I have wanted to do some dots like those seen on the broken slat-back chair in this Judith Leyster painting, c. 1630s I think. I’m going to try to add them to the practice stool above.
Meanwhile, I looked out the window the other day, and there were first two, then three Great Egrets in the river. We often have Great Blue Herons, but very rarely Egrets. They are around here a lot, just not in our river…I didn’t dare go out to try to get a shot of them; they spook so easily. so this was out the window…
Here is take one of squiggles and ovals, painted for the MFA cupboard project. Rather than mess up the months of work on the cupboard itself, I made a quick little carved box & painted the sides. In this case, the pigments are mixed in oil & turpentine. It might be that the cupboard gets its pigments mixed in hide glue, depending on the final results of paint analysis from the museum.
Take one is somewhat of a mess, but the evidence we have from the originals in this group shows some variety. This is the best-preserved example:
I interpreted these squiggles as coming from a brush that has gaps in its bristles. My first attempt the result was uneven, but I found that by loading the brush with paint, & then wiping a bit of it off before painting, I got closer to what I was after. Here’s take 2:
There’ll be more practice runs before I commit paint to the cupboard parts. These first two are not even attempts at copying what’s found on the originals, just something in the same manner. These are on white oak, I did some on white pine with uneven results. Painting this stuff on bare pine did not work well at all, the oil bled, spreading the paint. The panels on the cupboard are oak anyway, but the original above is probably yellow pine, a little harder surface than white pine.
The panels on the lower case at the MFA do not have squiggles as far as we can see, but the framing parts and drawer fronts do – black squiggles over a red stain or wash…
There’s paint highlighting the carvings as well. Here’s the front of the practice box, a little too timid. The photo shows the backgroung color as orange, but it really is yellow ochre, same as on the sides. I think the overall front board needs a wash/stain first and the polka dots need to be thinner paint. So more experimentation. It’s all in the wrist I imagine…
I often get emails in addition to the comments posted on the blog…some with questions, others just wanting to contact me about furniture, tools, woodworking, etc. Thanks & keep ’em coming, I say.
Today I got a very nice note from Olde England …a reader of this blog James Rayner, wrote to say that it had “led me to explore a type of woodworking previously unknown to me and its a style I have fallen in love with.”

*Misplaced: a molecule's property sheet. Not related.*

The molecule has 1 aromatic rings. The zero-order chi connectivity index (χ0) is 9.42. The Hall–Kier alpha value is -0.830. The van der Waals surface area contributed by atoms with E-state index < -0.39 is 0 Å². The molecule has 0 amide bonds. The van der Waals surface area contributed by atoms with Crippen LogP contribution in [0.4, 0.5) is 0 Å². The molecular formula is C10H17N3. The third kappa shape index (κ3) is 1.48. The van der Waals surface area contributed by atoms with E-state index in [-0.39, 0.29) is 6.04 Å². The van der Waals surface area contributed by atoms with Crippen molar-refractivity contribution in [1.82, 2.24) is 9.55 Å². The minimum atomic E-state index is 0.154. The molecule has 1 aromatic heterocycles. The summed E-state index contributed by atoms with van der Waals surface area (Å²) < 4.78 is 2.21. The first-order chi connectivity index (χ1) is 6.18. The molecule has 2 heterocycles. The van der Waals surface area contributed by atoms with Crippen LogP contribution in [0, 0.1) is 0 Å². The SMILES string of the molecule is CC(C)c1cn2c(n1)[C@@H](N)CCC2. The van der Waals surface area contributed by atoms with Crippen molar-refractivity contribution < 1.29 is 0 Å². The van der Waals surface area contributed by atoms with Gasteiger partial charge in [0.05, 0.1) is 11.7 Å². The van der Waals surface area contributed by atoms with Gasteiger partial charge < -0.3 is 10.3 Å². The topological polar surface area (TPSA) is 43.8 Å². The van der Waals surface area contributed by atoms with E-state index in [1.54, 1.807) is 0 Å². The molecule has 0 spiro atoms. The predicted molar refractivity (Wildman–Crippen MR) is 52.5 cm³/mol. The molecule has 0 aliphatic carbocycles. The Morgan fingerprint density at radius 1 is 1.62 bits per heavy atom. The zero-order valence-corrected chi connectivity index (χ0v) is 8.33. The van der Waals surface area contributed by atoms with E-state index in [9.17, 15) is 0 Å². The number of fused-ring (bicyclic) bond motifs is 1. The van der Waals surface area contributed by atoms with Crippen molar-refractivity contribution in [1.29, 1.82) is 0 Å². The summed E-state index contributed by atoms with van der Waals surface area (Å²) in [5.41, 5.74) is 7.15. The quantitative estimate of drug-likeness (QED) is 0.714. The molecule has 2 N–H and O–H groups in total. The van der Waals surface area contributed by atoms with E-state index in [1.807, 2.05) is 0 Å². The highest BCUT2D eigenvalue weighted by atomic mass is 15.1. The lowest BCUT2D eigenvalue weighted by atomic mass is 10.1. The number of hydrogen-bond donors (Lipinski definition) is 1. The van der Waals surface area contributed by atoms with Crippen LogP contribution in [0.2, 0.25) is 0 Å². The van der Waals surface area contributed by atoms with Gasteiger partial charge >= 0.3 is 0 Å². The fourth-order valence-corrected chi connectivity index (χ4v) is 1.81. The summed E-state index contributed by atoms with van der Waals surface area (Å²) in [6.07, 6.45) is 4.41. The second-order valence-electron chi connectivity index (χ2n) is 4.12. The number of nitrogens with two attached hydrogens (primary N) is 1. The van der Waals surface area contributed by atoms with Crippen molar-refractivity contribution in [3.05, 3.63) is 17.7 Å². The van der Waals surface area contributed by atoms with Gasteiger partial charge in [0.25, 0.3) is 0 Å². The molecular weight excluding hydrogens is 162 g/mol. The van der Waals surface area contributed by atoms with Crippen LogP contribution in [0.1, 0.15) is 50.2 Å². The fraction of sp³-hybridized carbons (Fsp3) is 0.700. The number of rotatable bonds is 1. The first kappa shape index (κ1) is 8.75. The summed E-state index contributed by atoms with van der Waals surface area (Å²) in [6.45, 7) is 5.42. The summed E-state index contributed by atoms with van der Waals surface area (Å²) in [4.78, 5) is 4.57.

AND, then James sent several photos from a small village church near his home in Suffolk.
There was no need for James’ apology about the photos, it’s hard to shoot in those village churches. But well worth it, they are a treasure. So, James – thanks for sending the photos along. As I said in my reply to James this morning, isn’t it great to have a crash course in joined work just 2 miles from his house, & he can go right in & sit down…
When I first visited some of the redundant churches in the south of England, I couldn’t comprehend it. There is no reference point for it here in New England. The feeling I got walking into such an old building…it felt like some seventeenth-century church-goers had just left & closed the door…and with their many layers of history, these churches are an unbelievable area of study.
I shot some stuff years ago with Victor Chinnery in Wiltshire. The color of the oak in the churches is different from domestic stuff, I think because of the lack of a fire…all that smoke darkens the wood & finish. Here’s a table I saw, sitting in essentially one spot for over 300 years.
There’s a group that has been working for years with these old buildings, doing preservation and restoration. Here’s their website: http://www.visitchurches.org.uk/
While on the subject of Suffolk, a book I have really enjoyed is Birkin Hayward’s ‘Suffolk Medieval Church Roof Carvings‘. Stuff is unreal. Makes me want to go to Suffolk, where my mother’s family emigrated from in the 1630s.
So, I have used up a bunch of oak trees in my time, and decided it wouldn’t hurt to encourage a couple of new ones. we have a few kinds of trees in our yard, one hickory and a bunch of very fast-growing locusts, maples, some holly and apple. But only a couple of oaks.
The gift of a couple of oak seedlings was the impetus.
After the grown-ups started things off, the youth took over.
And hopefully they are on their way
So, what are you doing one hundred years from this day???
well, this one was going to be straight-forward enough. I had been waiting to photograph splitting this section of oak, in part because it had rained here so long that there rarely was a day bright enough for pictures. So today I finally quit waiting & decided to go ahead.